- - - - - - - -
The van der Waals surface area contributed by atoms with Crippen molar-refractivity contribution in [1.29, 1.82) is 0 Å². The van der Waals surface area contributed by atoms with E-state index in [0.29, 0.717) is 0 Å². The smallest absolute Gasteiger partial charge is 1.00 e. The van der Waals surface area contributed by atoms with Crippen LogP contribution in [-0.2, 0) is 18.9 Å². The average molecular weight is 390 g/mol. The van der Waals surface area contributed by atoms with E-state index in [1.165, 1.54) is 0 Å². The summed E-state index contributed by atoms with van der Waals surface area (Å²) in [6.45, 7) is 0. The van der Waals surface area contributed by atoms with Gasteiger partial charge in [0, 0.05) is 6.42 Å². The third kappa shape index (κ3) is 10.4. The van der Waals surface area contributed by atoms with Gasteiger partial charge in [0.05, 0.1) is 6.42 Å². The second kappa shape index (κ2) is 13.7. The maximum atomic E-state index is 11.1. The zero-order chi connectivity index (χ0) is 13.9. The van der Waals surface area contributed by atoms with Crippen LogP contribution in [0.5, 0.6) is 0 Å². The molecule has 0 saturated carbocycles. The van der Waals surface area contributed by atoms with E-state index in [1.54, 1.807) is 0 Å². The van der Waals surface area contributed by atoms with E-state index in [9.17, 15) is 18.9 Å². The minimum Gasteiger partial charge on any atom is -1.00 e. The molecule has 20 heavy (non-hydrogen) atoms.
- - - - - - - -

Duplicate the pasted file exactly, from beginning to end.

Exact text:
The van der Waals surface area contributed by atoms with Crippen molar-refractivity contribution in [1.29, 1.82) is 0 Å². The van der Waals surface area contributed by atoms with E-state index in [0.29, 0.717) is 0 Å². The smallest absolute Gasteiger partial charge is 1.00 e. The van der Waals surface area contributed by atoms with Crippen LogP contribution in [-0.2, 0) is 18.9 Å². The average molecular weight is 390 g/mol. The van der Waals surface area contributed by atoms with E-state index in [1.165, 1.54) is 0 Å². The summed E-state index contributed by atoms with van der Waals surface area (Å²) in [6.45, 7) is 0. The van der Waals surface area contributed by atoms with Gasteiger partial charge in [0, 0.05) is 6.42 Å². The third kappa shape index (κ3) is 10.4. The van der Waals surface area contributed by atoms with Gasteiger partial charge in [0.05, 0.1) is 6.42 Å². The second kappa shape index (κ2) is 13.7. The maximum atomic E-state index is 11.1. The zero-order chi connectivity index (χ0) is 13.9. The van der Waals surface area contributed by atoms with Crippen LogP contribution in [0.5, 0.6) is 0 Å². The molecule has 0 saturated carbocycles. The van der Waals surface area contributed by atoms with E-state index in [1.54, 1.807) is 0 Å². The van der Waals surface area contributed by atoms with E-state index in [9.17, 15) is 18.9 Å². The minimum Gasteiger partial charge on any atom is -1.00 e. The molecule has 20 heavy (non-hydrogen) atoms.